What domestic abuse is
The cross-government definition of domestic violence and abuse is:
“any incident or pattern of incidents of controlling, coercive, threatening behaviour, violence or abuse between those aged 16 or over who are, or have been, intimate partners or family members regardless of gender or sexuality. The abuse can encompass, but is not limited to psychological abuse, physical abuse, sexual abuse, financial control and emotional abuse."
Family members includes mother, father, son, daughter, brother, sister, and grandparents, whether directly related, in-laws or stepfamily.
(Source: Home Office 2015)
The Serious Crime Act 2015 created a new offence of ‘controlling or coercive behaviour in intimate or familial relationships’. The offence closes a gap in the law around patterns of controlling or coercive behaviour that occurs during a relationship between intimate partners, former partners who still live together or family members. This offence sends a clear message that this form of domestic abuse can constitute a serious offence, particularly in light of the violation of trust it represents, and will provide better protection to victims experiencing repeated or continuous abuse. It sets out the importance of recognising the harm caused by coercion or control; the cumulative impact on the victim and that a repeated pattern of abuse can be more injurious and harmful than a single incident of violence.
This does not relate to a single incident, it is a purposeful pattern of behaviour which takes place over time in order for one individual to exert power, control or coercion over another.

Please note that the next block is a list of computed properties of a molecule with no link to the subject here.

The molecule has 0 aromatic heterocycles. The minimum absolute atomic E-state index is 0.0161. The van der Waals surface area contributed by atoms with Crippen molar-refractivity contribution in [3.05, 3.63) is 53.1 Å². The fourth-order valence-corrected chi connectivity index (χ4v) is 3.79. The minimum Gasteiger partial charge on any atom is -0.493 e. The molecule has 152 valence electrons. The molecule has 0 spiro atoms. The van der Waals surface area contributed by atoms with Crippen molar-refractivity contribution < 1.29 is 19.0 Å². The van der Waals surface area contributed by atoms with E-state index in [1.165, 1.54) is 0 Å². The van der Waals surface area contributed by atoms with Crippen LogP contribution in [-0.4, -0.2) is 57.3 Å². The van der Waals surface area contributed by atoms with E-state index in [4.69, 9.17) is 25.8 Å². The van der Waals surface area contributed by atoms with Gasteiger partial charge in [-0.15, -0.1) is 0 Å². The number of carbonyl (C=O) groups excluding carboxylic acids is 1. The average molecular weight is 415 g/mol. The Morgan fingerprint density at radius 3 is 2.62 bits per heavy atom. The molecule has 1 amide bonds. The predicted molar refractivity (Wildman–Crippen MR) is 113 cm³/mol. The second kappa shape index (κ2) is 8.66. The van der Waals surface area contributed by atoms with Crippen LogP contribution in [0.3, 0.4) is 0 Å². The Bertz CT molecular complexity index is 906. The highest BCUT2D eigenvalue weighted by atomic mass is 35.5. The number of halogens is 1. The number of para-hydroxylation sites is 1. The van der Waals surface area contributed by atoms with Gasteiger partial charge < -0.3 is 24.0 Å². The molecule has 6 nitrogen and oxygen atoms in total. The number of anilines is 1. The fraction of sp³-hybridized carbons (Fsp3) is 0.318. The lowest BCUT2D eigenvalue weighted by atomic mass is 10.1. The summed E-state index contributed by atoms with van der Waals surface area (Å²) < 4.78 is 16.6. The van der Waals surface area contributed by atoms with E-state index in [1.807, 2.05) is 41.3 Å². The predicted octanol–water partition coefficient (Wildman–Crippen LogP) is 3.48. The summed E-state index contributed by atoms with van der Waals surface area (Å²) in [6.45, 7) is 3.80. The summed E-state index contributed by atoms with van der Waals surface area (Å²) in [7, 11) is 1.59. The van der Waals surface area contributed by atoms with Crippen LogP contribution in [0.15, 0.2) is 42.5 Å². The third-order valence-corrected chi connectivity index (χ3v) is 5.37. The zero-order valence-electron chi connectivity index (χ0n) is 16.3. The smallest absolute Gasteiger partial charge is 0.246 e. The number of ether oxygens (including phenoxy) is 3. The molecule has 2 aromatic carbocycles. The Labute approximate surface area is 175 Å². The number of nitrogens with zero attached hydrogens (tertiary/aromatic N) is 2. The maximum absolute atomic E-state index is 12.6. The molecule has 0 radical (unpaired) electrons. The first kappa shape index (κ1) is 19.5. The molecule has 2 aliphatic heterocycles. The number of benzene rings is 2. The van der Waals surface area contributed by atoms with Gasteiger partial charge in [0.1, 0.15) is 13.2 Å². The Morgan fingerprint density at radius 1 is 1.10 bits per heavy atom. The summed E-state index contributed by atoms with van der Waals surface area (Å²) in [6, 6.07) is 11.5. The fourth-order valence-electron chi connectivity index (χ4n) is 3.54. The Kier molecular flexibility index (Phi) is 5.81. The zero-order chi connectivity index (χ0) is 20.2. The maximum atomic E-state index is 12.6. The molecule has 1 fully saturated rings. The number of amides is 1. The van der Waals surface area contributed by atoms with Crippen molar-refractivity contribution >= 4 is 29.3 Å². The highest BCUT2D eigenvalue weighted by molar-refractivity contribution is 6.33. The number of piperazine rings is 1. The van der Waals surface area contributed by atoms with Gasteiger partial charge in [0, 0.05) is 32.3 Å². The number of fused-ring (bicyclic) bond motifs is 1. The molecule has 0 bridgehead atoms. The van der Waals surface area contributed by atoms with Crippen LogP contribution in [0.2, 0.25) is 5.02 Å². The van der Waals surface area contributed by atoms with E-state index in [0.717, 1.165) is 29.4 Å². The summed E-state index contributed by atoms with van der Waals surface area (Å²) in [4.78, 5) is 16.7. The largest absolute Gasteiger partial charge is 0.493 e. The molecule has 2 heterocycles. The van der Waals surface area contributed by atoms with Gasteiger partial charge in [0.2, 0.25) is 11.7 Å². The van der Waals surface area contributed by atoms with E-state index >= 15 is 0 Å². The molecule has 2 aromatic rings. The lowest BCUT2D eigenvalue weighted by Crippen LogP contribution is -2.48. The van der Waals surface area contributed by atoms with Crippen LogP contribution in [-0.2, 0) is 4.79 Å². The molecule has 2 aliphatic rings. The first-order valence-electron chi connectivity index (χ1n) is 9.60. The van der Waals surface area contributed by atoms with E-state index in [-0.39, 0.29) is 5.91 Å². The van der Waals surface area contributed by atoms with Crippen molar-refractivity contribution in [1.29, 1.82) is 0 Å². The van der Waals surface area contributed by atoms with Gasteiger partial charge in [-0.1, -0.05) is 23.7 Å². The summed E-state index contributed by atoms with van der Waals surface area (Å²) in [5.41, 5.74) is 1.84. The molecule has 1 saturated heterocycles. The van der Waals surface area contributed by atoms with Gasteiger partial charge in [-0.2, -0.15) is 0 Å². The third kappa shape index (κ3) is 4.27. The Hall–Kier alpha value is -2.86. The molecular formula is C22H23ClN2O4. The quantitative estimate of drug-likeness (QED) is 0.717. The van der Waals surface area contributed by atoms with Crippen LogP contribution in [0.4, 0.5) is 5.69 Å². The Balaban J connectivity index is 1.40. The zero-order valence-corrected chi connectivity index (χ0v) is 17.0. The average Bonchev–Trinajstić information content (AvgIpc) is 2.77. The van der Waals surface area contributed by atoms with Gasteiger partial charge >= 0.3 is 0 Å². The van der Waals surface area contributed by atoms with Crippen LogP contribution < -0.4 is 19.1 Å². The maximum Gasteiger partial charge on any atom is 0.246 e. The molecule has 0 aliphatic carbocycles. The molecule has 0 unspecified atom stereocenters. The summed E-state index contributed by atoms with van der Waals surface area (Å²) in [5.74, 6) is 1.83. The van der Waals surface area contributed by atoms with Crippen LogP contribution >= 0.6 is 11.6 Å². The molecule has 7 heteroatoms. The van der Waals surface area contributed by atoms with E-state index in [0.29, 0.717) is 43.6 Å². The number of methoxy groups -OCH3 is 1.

The Home Office defines controlling and coercive behaviour as follows:
Controlling Behaviour Controlling behavior is a range of acts designed to make a person subordinate and/or dependent by isolating them from sources of support, exploiting their resources and capacities for personal gain, depriving them of the means needed for independence, resistance and escape, and regulating their everyday behaviour.
Coercive Behaviour Coercive behaviour is an act or a pattern of acts of assault, threats, humiliation and intimidation or other abuse that is used to harm, punish, or frighten a victim.
Domestic abuse can affect anyone
Anyone can experience domestic abuse: it can happen in all kinds of relationships, regardless of age, race, sex, sexuality, disability, wealth, gender identity and lifestyle. Abuse is coercive behaviour that seeks to have power and control over others. Domestic abuse is rarely a one-off event and often escalates over time. Statistics show that the majority of perpetrators are men and the majority of victims are women; however, domestic abuse can also affect women and men in same-sex relationships and men in heterosexual relationships.
If you have been the victim of domestic abuse or are supporting someone else who has, you can contact The Women’s Centre for support and information. You can contact us for advice and support regardless of whether you experienced domestic abuse recently or historically. You can phone the Women's Domestic Abuse Helpline on 01208 79992 and speak to someone in confidence.